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B-BP Offers Retirement Incentive to Help Close Budget Gap

School district officials said $800,000 in savings would be achieved in next fiscal year.

The Bayport-Blue Point School District is offering teachers a one-time retirement incentive as part of its quest to close the $1.7 million budget gap facing the district and said the incentive would save the district about $800,000 in the upcoming year.

The incentive has to be taken by at least eight staffers and includes two options: fully paid healthcare coverage for life, or a one-time payout of unused sick days, to a maximum cost of $80,000.

The current teachers’ contract already provides a maximum payment of $37,000 for unused sick days to retiring teachers. The incentive is an additional $43,000, explained officials during Tuesday night’s budget hearing.

Currently the district pays 65 percent of the cost for a family health plan and 90 percent for an individual plan for retired teachers.

There are 17 teachers eligible for retirement as of June, according to officials. If eight do take the incentive, the district said at least four positions will not be replaced due to resource allocation.

While unanimously approved by the full board of education, several board members, including Board President James March, noted that offering a retirement incentive isn’t something the board takes lightly as it means the most experienced teachers leave the district.

“It’s often seen as forcing people out and I think we and the community don’t ever want that sense and we would like people to retire when they want,” said March.

“It’s the lesser of two evils,” he said, noting that the $800,000 savings will need to be achieved somewhere in the budget if the incentive is not successful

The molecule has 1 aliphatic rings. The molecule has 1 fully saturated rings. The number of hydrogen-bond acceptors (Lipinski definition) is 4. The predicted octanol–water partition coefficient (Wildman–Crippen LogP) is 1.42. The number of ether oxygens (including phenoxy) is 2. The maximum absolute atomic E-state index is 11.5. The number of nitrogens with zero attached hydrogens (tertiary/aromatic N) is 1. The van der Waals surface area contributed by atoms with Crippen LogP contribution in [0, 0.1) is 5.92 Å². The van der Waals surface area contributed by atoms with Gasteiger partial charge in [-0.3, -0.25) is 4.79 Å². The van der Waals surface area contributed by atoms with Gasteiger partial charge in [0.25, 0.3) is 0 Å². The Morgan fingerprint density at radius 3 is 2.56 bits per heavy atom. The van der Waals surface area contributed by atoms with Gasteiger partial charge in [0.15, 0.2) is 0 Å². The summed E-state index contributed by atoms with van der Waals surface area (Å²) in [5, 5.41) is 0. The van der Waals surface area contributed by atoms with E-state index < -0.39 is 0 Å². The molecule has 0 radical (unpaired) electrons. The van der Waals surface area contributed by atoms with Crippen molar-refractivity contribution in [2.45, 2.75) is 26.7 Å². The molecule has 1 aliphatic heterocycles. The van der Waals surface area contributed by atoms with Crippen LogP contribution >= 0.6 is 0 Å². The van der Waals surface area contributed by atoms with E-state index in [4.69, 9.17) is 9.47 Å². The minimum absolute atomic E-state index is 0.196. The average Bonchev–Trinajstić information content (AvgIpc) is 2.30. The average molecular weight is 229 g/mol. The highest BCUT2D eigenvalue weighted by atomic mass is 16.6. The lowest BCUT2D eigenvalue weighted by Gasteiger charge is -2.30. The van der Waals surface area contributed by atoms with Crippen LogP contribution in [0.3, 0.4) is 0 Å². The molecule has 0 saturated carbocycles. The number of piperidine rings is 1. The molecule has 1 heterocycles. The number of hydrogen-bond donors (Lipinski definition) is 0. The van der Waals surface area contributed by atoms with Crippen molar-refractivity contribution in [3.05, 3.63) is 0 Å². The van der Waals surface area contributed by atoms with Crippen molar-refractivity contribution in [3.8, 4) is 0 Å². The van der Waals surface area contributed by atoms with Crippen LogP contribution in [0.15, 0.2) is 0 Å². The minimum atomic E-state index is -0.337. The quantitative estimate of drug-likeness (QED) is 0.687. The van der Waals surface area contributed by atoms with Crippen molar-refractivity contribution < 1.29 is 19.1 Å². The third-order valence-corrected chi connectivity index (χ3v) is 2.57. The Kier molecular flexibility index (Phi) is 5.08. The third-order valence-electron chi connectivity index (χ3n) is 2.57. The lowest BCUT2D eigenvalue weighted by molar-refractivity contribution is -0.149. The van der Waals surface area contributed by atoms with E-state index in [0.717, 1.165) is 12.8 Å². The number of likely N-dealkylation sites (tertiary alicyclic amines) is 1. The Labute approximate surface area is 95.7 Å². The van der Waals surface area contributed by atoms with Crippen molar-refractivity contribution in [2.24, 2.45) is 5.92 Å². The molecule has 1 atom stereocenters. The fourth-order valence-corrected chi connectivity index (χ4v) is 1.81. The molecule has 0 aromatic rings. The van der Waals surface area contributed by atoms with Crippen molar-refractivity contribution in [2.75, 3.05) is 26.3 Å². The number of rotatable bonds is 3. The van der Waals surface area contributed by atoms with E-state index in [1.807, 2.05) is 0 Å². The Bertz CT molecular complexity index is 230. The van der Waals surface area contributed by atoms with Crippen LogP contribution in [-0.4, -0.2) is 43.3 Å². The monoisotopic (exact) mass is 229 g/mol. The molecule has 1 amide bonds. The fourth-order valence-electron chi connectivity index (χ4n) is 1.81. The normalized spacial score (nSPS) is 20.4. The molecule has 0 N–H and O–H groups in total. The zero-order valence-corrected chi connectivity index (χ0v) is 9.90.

In explaining the incentive program Superintendent Dr. Vincent Butera noted that the goal is to avoid impacting programs that involve students and staying under the state mandated 2% tax cap levy.

“This could significantly help use reduce the gap and we don’t want to lay off staff, “ said Butera.

The money to pay for the incentives would come from an appropriated fund reserve that can only be used for specific purposes, according to the district’s attorney, and contractual costs including retirement incentives is on that list. If eight teachers take the incentive the cost paid by reserves would be $640,000.

“Our emphasis is on programs and we have to be honest of what we would lose in programs,” said Trustee Diane D’Angelo regarding the incentive option.

“I don’t think we can get there [close the budget deficit} without this,” said Trustee Rebecca Campbell. “If we don’t do this we would have to cut programs in a very significant way.”

Eligible district teachers now have 21 days to decide on whether to accept the incentive.


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